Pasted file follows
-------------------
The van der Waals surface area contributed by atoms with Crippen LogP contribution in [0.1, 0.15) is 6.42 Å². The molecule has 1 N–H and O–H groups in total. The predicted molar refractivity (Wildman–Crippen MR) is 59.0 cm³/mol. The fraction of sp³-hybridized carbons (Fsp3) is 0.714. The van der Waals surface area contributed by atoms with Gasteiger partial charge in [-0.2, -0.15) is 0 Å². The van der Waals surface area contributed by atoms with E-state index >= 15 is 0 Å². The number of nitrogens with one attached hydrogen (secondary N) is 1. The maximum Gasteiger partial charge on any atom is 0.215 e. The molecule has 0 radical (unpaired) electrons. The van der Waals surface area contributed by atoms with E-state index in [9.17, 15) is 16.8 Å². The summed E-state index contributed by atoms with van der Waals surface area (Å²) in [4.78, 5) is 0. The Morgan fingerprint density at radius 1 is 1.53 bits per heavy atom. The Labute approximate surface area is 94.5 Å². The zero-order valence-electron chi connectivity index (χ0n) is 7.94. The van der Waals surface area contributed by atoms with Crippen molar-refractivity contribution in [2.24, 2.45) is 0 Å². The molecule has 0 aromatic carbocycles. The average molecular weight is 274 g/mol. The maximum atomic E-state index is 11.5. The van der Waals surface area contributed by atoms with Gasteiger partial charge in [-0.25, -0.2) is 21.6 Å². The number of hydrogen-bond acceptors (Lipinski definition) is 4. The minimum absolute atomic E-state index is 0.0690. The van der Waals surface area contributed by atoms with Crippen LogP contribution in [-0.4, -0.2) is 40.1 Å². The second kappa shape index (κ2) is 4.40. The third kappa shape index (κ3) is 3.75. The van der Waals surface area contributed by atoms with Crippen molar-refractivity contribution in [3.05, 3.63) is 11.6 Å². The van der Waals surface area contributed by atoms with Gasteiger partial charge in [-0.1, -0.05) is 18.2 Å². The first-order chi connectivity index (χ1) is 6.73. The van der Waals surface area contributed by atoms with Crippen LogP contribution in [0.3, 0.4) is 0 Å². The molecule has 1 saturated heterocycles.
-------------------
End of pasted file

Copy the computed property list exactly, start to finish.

The van der Waals surface area contributed by atoms with Crippen LogP contribution in [0.1, 0.15) is 6.42 Å². The molecule has 1 N–H and O–H groups in total. The predicted molar refractivity (Wildman–Crippen MR) is 59.0 cm³/mol. The fraction of sp³-hybridized carbons (Fsp3) is 0.714. The van der Waals surface area contributed by atoms with Gasteiger partial charge in [-0.2, -0.15) is 0 Å². The van der Waals surface area contributed by atoms with E-state index >= 15 is 0 Å². The number of nitrogens with one attached hydrogen (secondary N) is 1. The maximum Gasteiger partial charge on any atom is 0.215 e. The molecule has 0 radical (unpaired) electrons. The van der Waals surface area contributed by atoms with E-state index in [9.17, 15) is 16.8 Å². The summed E-state index contributed by atoms with van der Waals surface area (Å²) in [4.78, 5) is 0. The Morgan fingerprint density at radius 1 is 1.53 bits per heavy atom. The Labute approximate surface area is 94.5 Å². The zero-order valence-electron chi connectivity index (χ0n) is 7.94. The van der Waals surface area contributed by atoms with Crippen molar-refractivity contribution in [2.24, 2.45) is 0 Å². The molecule has 0 aromatic carbocycles. The average molecular weight is 274 g/mol. The maximum atomic E-state index is 11.5. The van der Waals surface area contributed by atoms with Gasteiger partial charge in [-0.25, -0.2) is 21.6 Å². The number of hydrogen-bond acceptors (Lipinski definition) is 4. The minimum absolute atomic E-state index is 0.0690. The van der Waals surface area contributed by atoms with Crippen LogP contribution in [-0.4, -0.2) is 40.1 Å². The second kappa shape index (κ2) is 4.40. The third kappa shape index (κ3) is 3.75. The van der Waals surface area contributed by atoms with Crippen molar-refractivity contribution in [3.05, 3.63) is 11.6 Å². The van der Waals surface area contributed by atoms with Gasteiger partial charge in [-0.1, -0.05) is 18.2 Å². The first-order chi connectivity index (χ1) is 6.73. The van der Waals surface area contributed by atoms with Crippen LogP contribution in [0.3, 0.4) is 0 Å². The molecule has 1 saturated heterocycles.